BY ALAN MARTIN
University of Calgary
Many people have heard of Doctors Without Borders, the international
medical group that helps provide health care and medicines
to underdeveloped countries. Engineering has its own version
of this – Engineers Without Borders.
EWB helps developing nations with technological tasks, such
as affordable water pumps and filters that can be easily operated
and maintained by local residents. Here at the University
of Calgary, we have a chapter of Engineers Without Borders.
One of EWB’s primary goals is to develop student awareness
about the humanitarian issues it deals with all the time.
In February, EWB Calgary presented the Water Filter Game
to students at the University of Calgary as part of International
Week. In this case the game and presentations were for university
students. Similar presentations are, however, being done
high schools as part of a nationwide EWB initiative to raise
awareness about world water issues. These high school presentations
are part of the Engineers Without Borders High School Outreach
The program is designed to introduce students to “the
challenges that the world will face pertaining to water, both
in Canada and throughout the world,” says Karen Ng,
vice-president of communications for the University of Calgary
The Water Filter Game follows presentations about the limited
fresh water supply and treatment processes used to make water
potable. After the presentation, students are divided into
groups representing different countries. These groups are
given funds representing the Gross Domestic Product of that
country, and are required to build a water filter using those
Other differences between the countries are added, such as
encrypting the instructions for groups whose countries have
lower literacy rates. “Through this activity, students
can appreciate the challenges in utilizing limited resources
to construct an essential device,” says Ms. Ng.
EWB hopes to encourage students to take interest and action
in dealing with water issues around the world, and perhaps
join an organization such as EWB. Development programs and
other activities can help students in EWB learn more about
this and other worldwide issues.
So far, the effort in Calgary has brought positive results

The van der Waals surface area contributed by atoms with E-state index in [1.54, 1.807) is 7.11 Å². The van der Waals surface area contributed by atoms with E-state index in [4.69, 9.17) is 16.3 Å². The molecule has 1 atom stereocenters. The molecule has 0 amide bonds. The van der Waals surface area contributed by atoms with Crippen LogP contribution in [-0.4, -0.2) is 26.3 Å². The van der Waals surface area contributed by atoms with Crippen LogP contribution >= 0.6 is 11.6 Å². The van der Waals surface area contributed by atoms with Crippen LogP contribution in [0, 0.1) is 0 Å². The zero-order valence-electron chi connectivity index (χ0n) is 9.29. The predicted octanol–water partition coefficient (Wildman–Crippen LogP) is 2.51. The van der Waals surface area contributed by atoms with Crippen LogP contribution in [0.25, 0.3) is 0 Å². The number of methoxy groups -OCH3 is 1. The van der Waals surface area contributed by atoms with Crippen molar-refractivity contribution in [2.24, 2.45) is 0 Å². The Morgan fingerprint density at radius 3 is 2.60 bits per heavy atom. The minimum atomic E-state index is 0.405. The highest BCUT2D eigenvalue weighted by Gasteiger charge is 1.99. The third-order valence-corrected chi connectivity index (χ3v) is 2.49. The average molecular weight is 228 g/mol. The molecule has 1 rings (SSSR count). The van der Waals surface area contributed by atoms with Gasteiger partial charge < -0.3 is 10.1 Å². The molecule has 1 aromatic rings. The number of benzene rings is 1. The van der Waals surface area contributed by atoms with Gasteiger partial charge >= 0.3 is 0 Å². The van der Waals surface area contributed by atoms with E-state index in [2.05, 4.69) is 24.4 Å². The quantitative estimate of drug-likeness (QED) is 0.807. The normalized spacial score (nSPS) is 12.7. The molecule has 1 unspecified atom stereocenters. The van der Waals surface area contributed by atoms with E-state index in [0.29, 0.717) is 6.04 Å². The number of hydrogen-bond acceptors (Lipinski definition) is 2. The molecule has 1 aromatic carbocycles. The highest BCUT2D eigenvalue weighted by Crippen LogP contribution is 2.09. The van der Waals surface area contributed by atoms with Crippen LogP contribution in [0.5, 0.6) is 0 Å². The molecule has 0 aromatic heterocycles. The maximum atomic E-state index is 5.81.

with a few presentations already booked and several schools
expressing interest in the presentations.
The University of Calgary chapter of Engineers Without Borders
is also working on helping out people in underdeveloped countries.
Each year, some students team up with EWB and spend an internship
in another country, working to alleviate local problems. This
period away from home would typically be 12 or 16 months,
like a standard U of C internship period.
Examples of these projects include providing solar water
heater in Kyrgyzstan, providing clean water and sanitation
to several rural communities in India, and providing education
tools to students and teachers at a senior secondary school
in Buwagga Uganda. All these projects help out others around
the world, and also give engineering students some great experience
using their engineering skills.
They also, of course, experience going to another country
and meeting the people, breaking down cultural barriers, and
learning new things and skills that go beyond engineering.
Engineering Week Results
Last issue I wrote about Engineering Week, but couldn’t
give the final results at the time of the PEGG’s deadline.
This year’s charity, the Children’s Wish Foundation,
has about $4,600 more in its coffers, thanks to the efforts
of engineering students.
The winner of week’s competitions was the mechanical
engineering team – for the third time in the last five
years. Congratulations, Mech!
Go to The PEGG
search engine and type in
Engineers Without Borders